Once you’ve got characters and a setting, you need a story.  The mystery in this one is simple (it was intended for younger audiences after all), but still has enough twists to keep it interesting.  And for Zootopia, the mystery is only half the point.  The detective story serves as a window into the bigger problems the society faces, such as prejudices against predators and small mammals.  Or, as we know them in our own world, racism and sexism.

Judy Hopps is looked down on, no matter how hard she works, primarily because of her small stature.  Her size means she has to work twice as hard to get through the police academy, yet when she gets out, she still isn’t considered a “real cop” but more of a “token bunny.”  Alternately, Nick Wilde is a con artist, having learned years ago that no one will see him, a fox, as anything other than shifty and sly and untrustworthy.  Part of what brings them together is their status as “outsiders” in their world, but when the world seems to turn upside down, fear and prejudices threaten to separate even them.

In Zootopia, there becomes an “us” and a “them,” pitting the population against one another, and reaching across those lines is the only way both to solve the case and to move forward with their lives.  Even our protagonist has to learn to see beyond their fear and understand that DNA does not determine our character.  She also learns that making mistakes is okay, as long as you get up again.

(That being said, Shakira’s “Try Everything” from the movie is AMAZING and has been making me feel so much better this week.)

(For more random thoughts, follow me on Snapchat @wordsmith92 or Twitter @wordsmith_kari.)

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Fluff, or Easy Reading

There are a lot of ways I gauge how I’m doing emotionally, but the major one is how I feel about reading. I know it’s a bad day when nothing catches me, when I read ten pages of four different books and my brain still won’t quiet enough to listen, or else it pays so little attention that the words becoming meaningless and I reread paragraphs without understanding any better.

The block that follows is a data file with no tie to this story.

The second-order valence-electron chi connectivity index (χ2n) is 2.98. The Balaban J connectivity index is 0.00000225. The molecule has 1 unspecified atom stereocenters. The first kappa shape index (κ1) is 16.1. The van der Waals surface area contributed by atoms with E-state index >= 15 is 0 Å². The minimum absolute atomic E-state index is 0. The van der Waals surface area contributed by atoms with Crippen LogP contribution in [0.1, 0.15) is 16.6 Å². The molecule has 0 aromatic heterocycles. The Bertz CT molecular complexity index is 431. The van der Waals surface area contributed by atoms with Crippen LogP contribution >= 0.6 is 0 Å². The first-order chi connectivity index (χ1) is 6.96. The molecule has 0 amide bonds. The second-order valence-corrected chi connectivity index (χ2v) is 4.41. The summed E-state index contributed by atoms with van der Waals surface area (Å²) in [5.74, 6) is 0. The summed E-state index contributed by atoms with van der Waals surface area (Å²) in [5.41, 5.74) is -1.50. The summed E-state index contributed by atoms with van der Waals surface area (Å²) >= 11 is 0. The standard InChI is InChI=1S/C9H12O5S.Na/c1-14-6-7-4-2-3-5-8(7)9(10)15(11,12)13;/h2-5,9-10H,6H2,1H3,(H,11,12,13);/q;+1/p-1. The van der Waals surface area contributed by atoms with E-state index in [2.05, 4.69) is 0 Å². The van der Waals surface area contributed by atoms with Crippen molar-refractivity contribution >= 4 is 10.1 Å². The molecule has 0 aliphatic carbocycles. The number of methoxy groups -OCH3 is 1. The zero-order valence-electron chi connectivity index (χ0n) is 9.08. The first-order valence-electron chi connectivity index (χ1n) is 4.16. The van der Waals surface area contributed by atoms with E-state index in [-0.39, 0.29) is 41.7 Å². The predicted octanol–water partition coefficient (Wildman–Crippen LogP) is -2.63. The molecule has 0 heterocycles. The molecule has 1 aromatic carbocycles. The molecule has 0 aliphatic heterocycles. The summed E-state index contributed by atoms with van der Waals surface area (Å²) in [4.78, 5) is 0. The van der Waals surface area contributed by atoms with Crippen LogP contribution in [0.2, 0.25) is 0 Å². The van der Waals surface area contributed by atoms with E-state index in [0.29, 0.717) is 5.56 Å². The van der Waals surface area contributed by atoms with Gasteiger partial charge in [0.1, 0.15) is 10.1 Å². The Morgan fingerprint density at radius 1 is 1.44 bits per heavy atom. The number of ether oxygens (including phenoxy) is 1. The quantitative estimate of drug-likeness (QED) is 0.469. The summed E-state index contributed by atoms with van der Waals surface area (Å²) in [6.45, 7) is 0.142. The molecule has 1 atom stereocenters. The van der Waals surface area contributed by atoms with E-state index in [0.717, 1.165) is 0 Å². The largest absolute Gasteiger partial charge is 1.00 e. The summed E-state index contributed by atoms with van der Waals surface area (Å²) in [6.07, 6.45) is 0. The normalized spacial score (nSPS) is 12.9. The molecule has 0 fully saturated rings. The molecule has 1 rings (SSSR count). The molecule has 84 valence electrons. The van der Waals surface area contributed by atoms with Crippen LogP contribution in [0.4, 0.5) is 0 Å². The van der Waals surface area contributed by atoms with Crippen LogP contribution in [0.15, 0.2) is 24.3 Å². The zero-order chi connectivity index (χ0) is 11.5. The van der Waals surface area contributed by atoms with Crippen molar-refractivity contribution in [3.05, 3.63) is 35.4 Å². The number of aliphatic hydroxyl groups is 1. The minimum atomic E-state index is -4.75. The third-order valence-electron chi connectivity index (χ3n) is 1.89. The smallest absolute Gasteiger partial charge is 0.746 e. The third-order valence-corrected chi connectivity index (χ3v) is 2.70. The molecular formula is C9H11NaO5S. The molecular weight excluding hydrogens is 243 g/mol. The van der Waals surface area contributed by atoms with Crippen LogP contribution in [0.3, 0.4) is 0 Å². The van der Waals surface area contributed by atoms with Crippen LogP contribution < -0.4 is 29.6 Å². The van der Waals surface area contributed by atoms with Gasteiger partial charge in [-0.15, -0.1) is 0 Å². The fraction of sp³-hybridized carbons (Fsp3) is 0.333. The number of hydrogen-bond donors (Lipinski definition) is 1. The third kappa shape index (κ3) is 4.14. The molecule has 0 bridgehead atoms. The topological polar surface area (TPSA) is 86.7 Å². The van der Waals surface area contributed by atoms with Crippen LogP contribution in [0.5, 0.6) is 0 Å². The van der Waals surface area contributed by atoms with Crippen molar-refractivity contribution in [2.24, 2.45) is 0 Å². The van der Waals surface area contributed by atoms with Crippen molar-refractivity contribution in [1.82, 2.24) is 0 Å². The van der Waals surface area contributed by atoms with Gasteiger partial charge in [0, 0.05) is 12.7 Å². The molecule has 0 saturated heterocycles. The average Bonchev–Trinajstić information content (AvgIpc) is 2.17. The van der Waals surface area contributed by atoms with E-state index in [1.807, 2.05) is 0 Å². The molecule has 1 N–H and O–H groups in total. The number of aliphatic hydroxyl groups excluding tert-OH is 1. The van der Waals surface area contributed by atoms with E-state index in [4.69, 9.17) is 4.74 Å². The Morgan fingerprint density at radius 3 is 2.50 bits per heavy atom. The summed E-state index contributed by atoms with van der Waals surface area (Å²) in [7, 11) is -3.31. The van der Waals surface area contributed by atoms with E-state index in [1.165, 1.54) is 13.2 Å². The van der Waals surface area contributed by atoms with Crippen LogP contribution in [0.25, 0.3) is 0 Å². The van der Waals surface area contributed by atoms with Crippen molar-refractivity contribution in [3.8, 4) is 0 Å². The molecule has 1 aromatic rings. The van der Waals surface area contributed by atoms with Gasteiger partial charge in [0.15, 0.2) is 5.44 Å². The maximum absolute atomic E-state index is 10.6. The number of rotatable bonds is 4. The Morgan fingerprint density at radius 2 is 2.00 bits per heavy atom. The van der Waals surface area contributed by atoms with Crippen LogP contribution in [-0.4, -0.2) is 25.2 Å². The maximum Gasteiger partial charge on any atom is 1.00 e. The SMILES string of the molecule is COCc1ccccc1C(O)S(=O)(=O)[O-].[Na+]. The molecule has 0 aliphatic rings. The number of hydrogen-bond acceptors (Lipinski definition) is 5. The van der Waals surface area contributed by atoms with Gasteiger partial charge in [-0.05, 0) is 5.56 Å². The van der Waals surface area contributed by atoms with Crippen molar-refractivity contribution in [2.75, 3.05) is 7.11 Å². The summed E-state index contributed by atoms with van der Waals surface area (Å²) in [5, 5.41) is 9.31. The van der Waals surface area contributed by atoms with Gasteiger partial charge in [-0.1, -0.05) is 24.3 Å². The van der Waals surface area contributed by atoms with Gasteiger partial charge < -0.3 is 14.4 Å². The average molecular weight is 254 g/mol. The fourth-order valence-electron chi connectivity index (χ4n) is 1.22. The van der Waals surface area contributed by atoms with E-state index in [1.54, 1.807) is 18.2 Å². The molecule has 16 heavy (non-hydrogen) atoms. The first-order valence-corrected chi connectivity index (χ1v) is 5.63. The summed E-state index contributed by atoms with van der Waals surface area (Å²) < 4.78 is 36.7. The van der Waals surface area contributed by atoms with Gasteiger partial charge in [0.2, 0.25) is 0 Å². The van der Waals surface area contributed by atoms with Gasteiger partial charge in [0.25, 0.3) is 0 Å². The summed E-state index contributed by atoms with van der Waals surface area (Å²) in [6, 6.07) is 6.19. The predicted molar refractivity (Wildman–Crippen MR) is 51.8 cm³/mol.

On the other hand, I know it’s a good day when I lust after the words. I can’t describe it any other way. I find something with meat and I get so excited that I can’t think about anything else. It doesn’t matter where I actually am because I disappear into the story, leaving my anxiety or sadness on the floor next to my shoes. It’s days like those I really understand why Scout says she doesn’t love reading, but those are also the days I love it like I love to breathe.

In the last year, it feels like there have been far more of the first kind of days than the latter, but the good news is that they aren’t all so extreme. There are days I wouldn’t start anything rich, but since I began a book the day before, I can coast on that excitement and continue to enjoy it. Then there are the times my mind refuses to settle down if I ask it to interpret symbolism or engage in something heavy, but if I am gentle with it, I can coax it into being read a simple story, like reading a child to sleep. These are the days I’m in the mood for something “light and fluffy.”

I just finished a month of being in that place, so I have several suggestions in case you (or your favorite bookworm) are ever in a similar mood.

  • Finding Audrey by Sophie Kinsella. I had a lot of feelings about this book. Audrey has crippling social anxiety and it has changed the lives of her entire family. But she is getting better, so when she meets Linus, her therapist encourages her to learn to socialize with someone outside her family again. This may not sound all that fluffy, but it is a YA novel, so the characters develop really quickly and easily and the romance is right from the beginning. It doesn’t sugarcoat how hard life is for her or ignore how medication is useful for mental illness, but all the good guys get a happy ending. She also highlights the difference between someone who hurts a person because they misunderstand the situation but is actually trying to help and someone who hurts a person and refuses to take responsibility for it. In the real world that can be much less cut-and-dry, but it sure feels good to read about.
  • Remembrance by Meg Cabot. I literally waited a year for this book. It’s the continuation of the Mediator series I grew up with, and it was nice to be reunited with those characters. If I had been in a different mood, I may have enjoyed it less because Emily was right: after four years, the characters SHOULD have grown up a little a more. Plus, despite the fact that Suze was working an unpaid internship, it felt like everything worked out a little too easily. But at the time, that was exactly what I needed, so I’m not going to complain now.